|Tags:||Religion, Saint Augustine|
|Date published:||14 Sep 2018|
Saint Augustine addresses three theological problems which he has to deal with and provide solutions so that the remaining mankind do not have to deal with. The three problems are metaphysical, ethical and one directly theological. He later discusses the solutions to each. Therefore, this paper will focus on the three problems, the solution and the evaluation of the solutions to see if it has really solved the problems.
The first problem Saint Augustine addresses is metaphysical problems of ethics. He wonders why evil is present in the world with an ever present and all powerful God as presented by the Greek philosopher, Epicurus. Saint Augustine provides a solution to this by saying God is perfectly good and everything that comes from him. Therefore, anything that is evil does not come from God and thus lacks goodness. I therefore agree with Saint Augustine as from his argument anything that lacks goodness is evil like the wounds in an individual; they are evil but once treated they cease to be evil and flesh which god created is good as the way god created.
The second problem Saint Augustine addresses is ethical. He is questioning the fact that God is not only all powerful and can stop mankind from doing what is evil but He does not but He also is free to decide but still wills for evil. He provides the solution by arguing that God is in a position to stop mankind from doing evil but does not because he has given mankind the freewill. Whatever mankind chooses God wills that is why he cannot stop mankind from doing evil. He further states that mankind fails to understand the wisdom of God but with faith they can clearly see his ways. Free will has been given to each and every one of us by the omniscient God. I agree that mankind is in a position to choose either to do good or evil.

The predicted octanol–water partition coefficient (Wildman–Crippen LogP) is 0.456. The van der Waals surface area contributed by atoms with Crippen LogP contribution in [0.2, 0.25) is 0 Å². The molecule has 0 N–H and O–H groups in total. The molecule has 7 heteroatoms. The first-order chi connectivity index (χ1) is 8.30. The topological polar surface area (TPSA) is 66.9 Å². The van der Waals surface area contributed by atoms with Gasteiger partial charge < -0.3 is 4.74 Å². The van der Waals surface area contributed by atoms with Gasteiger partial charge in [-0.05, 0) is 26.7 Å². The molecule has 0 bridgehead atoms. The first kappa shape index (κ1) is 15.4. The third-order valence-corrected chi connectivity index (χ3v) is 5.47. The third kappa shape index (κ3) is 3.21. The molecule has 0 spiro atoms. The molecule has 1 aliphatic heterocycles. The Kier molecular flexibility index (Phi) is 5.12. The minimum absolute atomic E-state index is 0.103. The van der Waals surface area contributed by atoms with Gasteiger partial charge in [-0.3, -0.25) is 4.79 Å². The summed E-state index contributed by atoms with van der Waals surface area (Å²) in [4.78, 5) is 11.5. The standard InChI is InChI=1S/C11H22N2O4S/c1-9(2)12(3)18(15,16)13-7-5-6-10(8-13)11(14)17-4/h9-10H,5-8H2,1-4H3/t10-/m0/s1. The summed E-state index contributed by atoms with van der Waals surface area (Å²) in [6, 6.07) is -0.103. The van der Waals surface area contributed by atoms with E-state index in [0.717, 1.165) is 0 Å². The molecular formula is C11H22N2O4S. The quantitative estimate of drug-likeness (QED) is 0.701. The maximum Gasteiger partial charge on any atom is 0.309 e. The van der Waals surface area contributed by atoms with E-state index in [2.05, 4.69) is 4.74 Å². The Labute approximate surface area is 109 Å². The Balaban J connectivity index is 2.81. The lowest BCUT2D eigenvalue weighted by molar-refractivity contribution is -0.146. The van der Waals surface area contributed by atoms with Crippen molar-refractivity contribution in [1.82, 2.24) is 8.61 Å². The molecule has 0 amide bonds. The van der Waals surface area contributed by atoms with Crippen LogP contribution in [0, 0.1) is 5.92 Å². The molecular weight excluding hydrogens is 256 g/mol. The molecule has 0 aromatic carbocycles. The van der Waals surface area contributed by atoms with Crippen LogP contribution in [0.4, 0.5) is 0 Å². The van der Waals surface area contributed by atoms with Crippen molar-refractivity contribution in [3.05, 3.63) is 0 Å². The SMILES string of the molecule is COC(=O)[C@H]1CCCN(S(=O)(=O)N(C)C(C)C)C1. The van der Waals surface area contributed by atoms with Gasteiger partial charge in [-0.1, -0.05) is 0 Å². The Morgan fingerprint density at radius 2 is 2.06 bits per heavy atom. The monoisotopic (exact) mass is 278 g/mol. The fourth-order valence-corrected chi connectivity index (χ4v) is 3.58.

Saint Augustine lastly tackles the traditional paradox of mankind lacking the free will since God know what will happen prior to what happens and clearly states that God having prior knowledge of what should happen does not necessarily mean that it will happen. He states that man’s will is the cause of his actions. Therefore, his will determines the actions and thus the events that are foreknown by God. I fully agree with him due to the distinction he places between the knowledge of a cause and the cause itself.